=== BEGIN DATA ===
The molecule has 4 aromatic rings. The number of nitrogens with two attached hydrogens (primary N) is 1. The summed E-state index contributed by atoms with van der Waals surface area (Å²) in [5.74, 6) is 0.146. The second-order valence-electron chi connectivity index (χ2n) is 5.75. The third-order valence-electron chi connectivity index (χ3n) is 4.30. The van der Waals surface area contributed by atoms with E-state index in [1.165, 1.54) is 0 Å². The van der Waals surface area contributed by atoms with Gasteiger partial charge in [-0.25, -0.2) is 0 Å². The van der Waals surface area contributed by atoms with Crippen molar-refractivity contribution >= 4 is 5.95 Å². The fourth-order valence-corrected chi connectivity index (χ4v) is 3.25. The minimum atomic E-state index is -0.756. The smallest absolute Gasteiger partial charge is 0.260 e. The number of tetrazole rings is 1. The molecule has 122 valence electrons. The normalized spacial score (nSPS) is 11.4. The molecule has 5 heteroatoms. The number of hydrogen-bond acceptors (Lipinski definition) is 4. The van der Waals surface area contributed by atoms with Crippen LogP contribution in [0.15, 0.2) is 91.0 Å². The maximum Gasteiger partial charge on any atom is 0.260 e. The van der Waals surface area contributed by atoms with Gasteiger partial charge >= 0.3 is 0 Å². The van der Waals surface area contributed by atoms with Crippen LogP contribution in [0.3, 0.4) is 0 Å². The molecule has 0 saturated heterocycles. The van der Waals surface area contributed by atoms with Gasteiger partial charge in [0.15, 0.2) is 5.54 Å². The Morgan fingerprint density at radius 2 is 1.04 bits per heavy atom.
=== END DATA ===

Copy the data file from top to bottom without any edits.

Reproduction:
The molecule has 4 aromatic rings. The number of nitrogens with two attached hydrogens (primary N) is 1. The summed E-state index contributed by atoms with van der Waals surface area (Å²) in [5.74, 6) is 0.146. The second-order valence-electron chi connectivity index (χ2n) is 5.75. The third-order valence-electron chi connectivity index (χ3n) is 4.30. The van der Waals surface area contributed by atoms with E-state index in [1.165, 1.54) is 0 Å². The van der Waals surface area contributed by atoms with Gasteiger partial charge in [-0.25, -0.2) is 0 Å². The van der Waals surface area contributed by atoms with Crippen molar-refractivity contribution >= 4 is 5.95 Å². The fourth-order valence-corrected chi connectivity index (χ4v) is 3.25. The minimum atomic E-state index is -0.756. The smallest absolute Gasteiger partial charge is 0.260 e. The number of tetrazole rings is 1. The molecule has 122 valence electrons. The normalized spacial score (nSPS) is 11.4. The molecule has 5 heteroatoms. The number of hydrogen-bond acceptors (Lipinski definition) is 4. The van der Waals surface area contributed by atoms with Crippen LogP contribution in [0.15, 0.2) is 91.0 Å². The maximum Gasteiger partial charge on any atom is 0.260 e. The van der Waals surface area contributed by atoms with Gasteiger partial charge >= 0.3 is 0 Å². The van der Waals surface area contributed by atoms with Crippen LogP contribution in [0.3, 0.4) is 0 Å². The molecule has 0 saturated heterocycles. The van der Waals surface area contributed by atoms with Gasteiger partial charge in [0.15, 0.2) is 5.54 Å². The Morgan fingerprint density at radius 2 is 1.04 bits per heavy atom.